This panel reflects on how, during critical historical events, people can maintain continuity with ordinary reality, seeking to safeguard a sphere of intimacy and normality and trying to keep a distance from unfolding events of revolutions, catastrophes, wars and other crises.
One of the striking features of a conflict situation is that often only a few blocks away from dramatic events, life appears to continue its normal course. In dramatic historical events, media coverage tends to focus on key places and actors of events, while anthropology can better account for the more discreet procedures of trying to maintain an imperfect continuity with ordinary reality, sometimes overshadowing for individuals what is unfolding on the main stage of History. The concept of "total event" (F. Pieke) has been developed to describe the Chinese situation during the Tien An Men demonstration of 1989. A total event encompasses the whole of a society, leading to a complete reinterpretation of its tenets, and a perceived widening of possibilities. This panel suggests a contrary perspective on the impact of major crises, like revolutions, catastrophes, and war, by focusing on the ways they are kept at distance by people affected by them in an effort to preserve the stability of daily life or to safeguard a sphere of intimacy to seek refuge in. Sometimes, it is in fact difficult to take an active part in a dramatic event even if one wanted to. This panel reflects on the multiple ways of creating and experiencing distance to events. Rather than assuming a theoretical a priori, we invite the participants to develop ethnographically grounded interpretations of what it means to maintain the ordinariness of life in moments of crisis.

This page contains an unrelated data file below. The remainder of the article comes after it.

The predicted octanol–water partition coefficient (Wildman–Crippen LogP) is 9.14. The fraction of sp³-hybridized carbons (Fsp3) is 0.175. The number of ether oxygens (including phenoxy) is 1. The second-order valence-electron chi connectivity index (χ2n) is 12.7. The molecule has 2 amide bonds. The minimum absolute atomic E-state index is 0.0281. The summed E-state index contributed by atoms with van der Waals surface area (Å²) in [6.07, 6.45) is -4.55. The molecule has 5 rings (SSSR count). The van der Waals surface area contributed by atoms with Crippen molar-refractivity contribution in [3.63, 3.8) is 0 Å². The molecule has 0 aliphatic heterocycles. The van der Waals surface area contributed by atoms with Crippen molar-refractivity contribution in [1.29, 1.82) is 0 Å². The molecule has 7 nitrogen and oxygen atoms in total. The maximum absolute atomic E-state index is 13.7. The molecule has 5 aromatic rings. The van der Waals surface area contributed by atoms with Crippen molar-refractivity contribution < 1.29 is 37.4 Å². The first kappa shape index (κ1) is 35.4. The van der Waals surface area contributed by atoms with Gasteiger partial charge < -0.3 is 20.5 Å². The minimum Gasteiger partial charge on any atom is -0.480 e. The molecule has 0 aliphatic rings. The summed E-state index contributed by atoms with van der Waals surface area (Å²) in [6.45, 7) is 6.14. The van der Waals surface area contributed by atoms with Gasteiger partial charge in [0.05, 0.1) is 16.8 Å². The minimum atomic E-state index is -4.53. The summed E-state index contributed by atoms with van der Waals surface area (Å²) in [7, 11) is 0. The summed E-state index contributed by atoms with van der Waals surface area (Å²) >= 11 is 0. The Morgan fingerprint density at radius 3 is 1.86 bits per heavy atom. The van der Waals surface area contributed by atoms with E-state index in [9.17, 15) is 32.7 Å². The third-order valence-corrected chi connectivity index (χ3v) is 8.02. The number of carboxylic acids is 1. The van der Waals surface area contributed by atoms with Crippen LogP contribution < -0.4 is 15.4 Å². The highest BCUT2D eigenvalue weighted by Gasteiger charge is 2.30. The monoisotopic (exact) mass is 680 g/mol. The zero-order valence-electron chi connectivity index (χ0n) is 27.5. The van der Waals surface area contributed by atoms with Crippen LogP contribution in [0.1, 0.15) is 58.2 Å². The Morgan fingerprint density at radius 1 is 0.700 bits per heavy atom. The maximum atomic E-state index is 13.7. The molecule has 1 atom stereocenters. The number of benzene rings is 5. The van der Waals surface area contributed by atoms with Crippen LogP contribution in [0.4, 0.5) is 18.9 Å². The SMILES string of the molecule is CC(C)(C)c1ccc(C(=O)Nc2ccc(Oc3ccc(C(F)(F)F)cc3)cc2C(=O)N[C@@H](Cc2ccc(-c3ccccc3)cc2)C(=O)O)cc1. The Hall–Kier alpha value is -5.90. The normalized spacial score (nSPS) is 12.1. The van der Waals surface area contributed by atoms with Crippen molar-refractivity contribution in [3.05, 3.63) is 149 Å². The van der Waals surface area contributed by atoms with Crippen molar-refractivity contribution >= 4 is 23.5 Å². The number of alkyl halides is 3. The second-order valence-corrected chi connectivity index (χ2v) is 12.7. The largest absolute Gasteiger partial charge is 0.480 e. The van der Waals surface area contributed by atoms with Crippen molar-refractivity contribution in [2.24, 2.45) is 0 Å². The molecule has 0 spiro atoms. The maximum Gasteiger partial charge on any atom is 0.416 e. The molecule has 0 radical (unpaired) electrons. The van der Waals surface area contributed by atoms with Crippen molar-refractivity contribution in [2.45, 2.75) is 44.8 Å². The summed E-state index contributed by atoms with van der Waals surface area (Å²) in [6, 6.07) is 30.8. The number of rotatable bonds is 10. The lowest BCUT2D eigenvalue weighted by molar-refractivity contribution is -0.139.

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The moral economy of subsistence: an ethnography of every-day life in the post-soviet Russian countryside